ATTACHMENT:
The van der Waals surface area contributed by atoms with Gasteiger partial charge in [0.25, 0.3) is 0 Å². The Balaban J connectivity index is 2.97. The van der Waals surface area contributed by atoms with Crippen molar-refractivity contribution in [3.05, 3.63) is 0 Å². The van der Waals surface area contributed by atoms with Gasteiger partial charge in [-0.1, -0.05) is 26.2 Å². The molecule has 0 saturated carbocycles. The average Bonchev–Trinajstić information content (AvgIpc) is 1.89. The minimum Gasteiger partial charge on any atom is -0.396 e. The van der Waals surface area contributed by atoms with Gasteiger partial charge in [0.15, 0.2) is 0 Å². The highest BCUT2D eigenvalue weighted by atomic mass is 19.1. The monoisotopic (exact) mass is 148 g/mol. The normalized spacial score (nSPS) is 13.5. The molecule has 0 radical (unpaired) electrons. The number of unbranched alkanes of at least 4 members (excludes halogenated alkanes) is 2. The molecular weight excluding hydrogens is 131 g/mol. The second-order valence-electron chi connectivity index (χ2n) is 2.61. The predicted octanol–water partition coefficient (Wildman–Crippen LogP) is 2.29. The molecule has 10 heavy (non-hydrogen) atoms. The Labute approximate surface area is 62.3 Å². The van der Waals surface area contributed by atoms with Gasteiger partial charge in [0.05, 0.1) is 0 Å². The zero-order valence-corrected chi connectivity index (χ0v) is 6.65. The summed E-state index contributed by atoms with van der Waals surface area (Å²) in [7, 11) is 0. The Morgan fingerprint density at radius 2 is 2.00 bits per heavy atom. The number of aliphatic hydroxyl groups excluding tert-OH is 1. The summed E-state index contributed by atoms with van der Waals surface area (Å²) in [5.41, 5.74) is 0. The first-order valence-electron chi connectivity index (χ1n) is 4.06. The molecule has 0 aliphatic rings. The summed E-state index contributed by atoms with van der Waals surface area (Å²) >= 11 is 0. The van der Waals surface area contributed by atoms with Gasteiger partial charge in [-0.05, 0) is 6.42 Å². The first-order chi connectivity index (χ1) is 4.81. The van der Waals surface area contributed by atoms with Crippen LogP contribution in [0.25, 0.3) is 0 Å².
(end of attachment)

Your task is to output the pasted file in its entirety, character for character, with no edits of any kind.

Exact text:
The van der Waals surface area contributed by atoms with Gasteiger partial charge in [0.25, 0.3) is 0 Å². The Balaban J connectivity index is 2.97. The van der Waals surface area contributed by atoms with Crippen molar-refractivity contribution in [3.05, 3.63) is 0 Å². The van der Waals surface area contributed by atoms with Gasteiger partial charge in [-0.1, -0.05) is 26.2 Å². The molecule has 0 saturated carbocycles. The average Bonchev–Trinajstić information content (AvgIpc) is 1.89. The minimum Gasteiger partial charge on any atom is -0.396 e. The van der Waals surface area contributed by atoms with Gasteiger partial charge in [0.15, 0.2) is 0 Å². The highest BCUT2D eigenvalue weighted by atomic mass is 19.1. The monoisotopic (exact) mass is 148 g/mol. The normalized spacial score (nSPS) is 13.5. The molecule has 0 radical (unpaired) electrons. The number of unbranched alkanes of at least 4 members (excludes halogenated alkanes) is 2. The molecular weight excluding hydrogens is 131 g/mol. The second-order valence-electron chi connectivity index (χ2n) is 2.61. The predicted octanol–water partition coefficient (Wildman–Crippen LogP) is 2.29. The molecule has 10 heavy (non-hydrogen) atoms. The Labute approximate surface area is 62.3 Å². The van der Waals surface area contributed by atoms with Gasteiger partial charge in [0.05, 0.1) is 0 Å². The zero-order valence-corrected chi connectivity index (χ0v) is 6.65. The summed E-state index contributed by atoms with van der Waals surface area (Å²) in [7, 11) is 0. The Morgan fingerprint density at radius 2 is 2.00 bits per heavy atom. The number of aliphatic hydroxyl groups excluding tert-OH is 1. The summed E-state index contributed by atoms with van der Waals surface area (Å²) in [5.41, 5.74) is 0. The first-order valence-electron chi connectivity index (χ1n) is 4.06. The molecule has 0 aliphatic rings. The summed E-state index contributed by atoms with van der Waals surface area (Å²) >= 11 is 0. The van der Waals surface area contributed by atoms with Gasteiger partial charge in [-0.05, 0) is 6.42 Å². The first-order chi connectivity index (χ1) is 4.81. The van der Waals surface area contributed by atoms with Crippen LogP contribution in [0.25, 0.3) is 0 Å².